Which Joe gave his name to ‘sloppy joes’? We look at five interesting sandwiches and their lexical origins.
1A kind of meat pie traditionally eaten at Christmas in Canada.
- ‘They were busy packing the root cellar with parsnips, canning their ox tongues and making their tourtieres and petes-des-soeurs, or driving the dogsled down the hill for a barrel of water.’
- ‘I saw a friend and she had tourtiere for dinner, except without meat and with seitan instead, so it actually tasted good.’
- ‘At four big tourtières for that price, it was a steal - two people could eat that alone and be satisfied, and that could really be said of any of the dishes at this affordable and justifiably crowded spot.’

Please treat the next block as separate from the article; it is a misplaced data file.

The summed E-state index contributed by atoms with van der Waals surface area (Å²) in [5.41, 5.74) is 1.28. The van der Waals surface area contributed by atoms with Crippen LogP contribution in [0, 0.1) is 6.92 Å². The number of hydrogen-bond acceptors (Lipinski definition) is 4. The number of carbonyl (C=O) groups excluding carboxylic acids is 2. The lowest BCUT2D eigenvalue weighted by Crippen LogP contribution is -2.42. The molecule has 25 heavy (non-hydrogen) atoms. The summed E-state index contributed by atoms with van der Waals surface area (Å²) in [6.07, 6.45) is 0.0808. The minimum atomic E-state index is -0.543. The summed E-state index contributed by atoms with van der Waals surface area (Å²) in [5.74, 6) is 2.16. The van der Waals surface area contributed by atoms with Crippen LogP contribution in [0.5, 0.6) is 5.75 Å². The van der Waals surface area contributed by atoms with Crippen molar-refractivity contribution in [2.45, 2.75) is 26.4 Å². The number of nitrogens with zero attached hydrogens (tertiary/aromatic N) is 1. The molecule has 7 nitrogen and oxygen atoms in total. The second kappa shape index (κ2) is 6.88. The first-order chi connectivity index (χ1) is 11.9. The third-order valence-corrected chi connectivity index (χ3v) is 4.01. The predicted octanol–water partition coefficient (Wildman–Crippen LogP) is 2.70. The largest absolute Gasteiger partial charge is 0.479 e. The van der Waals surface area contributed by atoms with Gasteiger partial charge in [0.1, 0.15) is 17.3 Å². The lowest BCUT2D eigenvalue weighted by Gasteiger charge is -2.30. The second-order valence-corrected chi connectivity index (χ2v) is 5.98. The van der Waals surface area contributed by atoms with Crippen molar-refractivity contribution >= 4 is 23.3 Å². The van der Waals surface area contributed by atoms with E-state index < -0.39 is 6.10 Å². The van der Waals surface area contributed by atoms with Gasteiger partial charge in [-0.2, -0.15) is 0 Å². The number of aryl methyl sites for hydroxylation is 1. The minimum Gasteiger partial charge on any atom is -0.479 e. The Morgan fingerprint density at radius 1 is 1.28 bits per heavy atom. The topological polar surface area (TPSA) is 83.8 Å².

- ‘It is an ambassador, opening the borders of the Canuck kitchen, and wafting forth the knowledge of other such national delights as maple syrup, tourtiere, and beaver tails.’
- ‘We have some incredible French Canadian tourtière to serve tonight as well.’
- 1.1 A tin or round baking sheet for tarts and pies.
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